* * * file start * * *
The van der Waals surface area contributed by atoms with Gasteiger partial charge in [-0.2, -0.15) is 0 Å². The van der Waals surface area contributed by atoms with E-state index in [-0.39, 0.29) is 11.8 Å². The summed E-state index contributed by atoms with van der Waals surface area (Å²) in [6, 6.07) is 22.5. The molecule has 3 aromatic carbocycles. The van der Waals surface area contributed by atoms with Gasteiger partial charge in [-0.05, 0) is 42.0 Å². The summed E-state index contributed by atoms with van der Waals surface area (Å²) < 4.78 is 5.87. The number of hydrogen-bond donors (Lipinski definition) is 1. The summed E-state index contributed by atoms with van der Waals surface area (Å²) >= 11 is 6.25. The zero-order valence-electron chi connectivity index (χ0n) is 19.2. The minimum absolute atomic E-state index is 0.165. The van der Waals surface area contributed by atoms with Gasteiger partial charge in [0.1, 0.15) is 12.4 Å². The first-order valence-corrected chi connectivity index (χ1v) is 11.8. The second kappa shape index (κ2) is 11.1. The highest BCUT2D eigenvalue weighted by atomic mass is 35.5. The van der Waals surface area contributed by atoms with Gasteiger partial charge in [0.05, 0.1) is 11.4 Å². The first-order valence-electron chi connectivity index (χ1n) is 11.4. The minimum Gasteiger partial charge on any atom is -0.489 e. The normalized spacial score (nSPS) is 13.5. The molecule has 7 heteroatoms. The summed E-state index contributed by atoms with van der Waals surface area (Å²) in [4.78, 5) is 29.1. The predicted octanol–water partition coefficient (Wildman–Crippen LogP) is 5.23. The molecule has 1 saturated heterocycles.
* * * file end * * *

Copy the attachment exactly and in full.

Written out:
The van der Waals surface area contributed by atoms with Gasteiger partial charge in [-0.2, -0.15) is 0 Å². The van der Waals surface area contributed by atoms with E-state index in [-0.39, 0.29) is 11.8 Å². The summed E-state index contributed by atoms with van der Waals surface area (Å²) in [6, 6.07) is 22.5. The molecule has 3 aromatic carbocycles. The van der Waals surface area contributed by atoms with Gasteiger partial charge in [-0.05, 0) is 42.0 Å². The summed E-state index contributed by atoms with van der Waals surface area (Å²) < 4.78 is 5.87. The number of hydrogen-bond donors (Lipinski definition) is 1. The summed E-state index contributed by atoms with van der Waals surface area (Å²) >= 11 is 6.25. The zero-order valence-electron chi connectivity index (χ0n) is 19.2. The minimum absolute atomic E-state index is 0.165. The van der Waals surface area contributed by atoms with Gasteiger partial charge in [0.1, 0.15) is 12.4 Å². The first-order valence-corrected chi connectivity index (χ1v) is 11.8. The second kappa shape index (κ2) is 11.1. The highest BCUT2D eigenvalue weighted by atomic mass is 35.5. The van der Waals surface area contributed by atoms with Gasteiger partial charge in [0.05, 0.1) is 11.4 Å². The first-order valence-electron chi connectivity index (χ1n) is 11.4. The minimum Gasteiger partial charge on any atom is -0.489 e. The normalized spacial score (nSPS) is 13.5. The molecule has 7 heteroatoms. The summed E-state index contributed by atoms with van der Waals surface area (Å²) in [4.78, 5) is 29.1. The predicted octanol–water partition coefficient (Wildman–Crippen LogP) is 5.23. The molecule has 1 saturated heterocycles.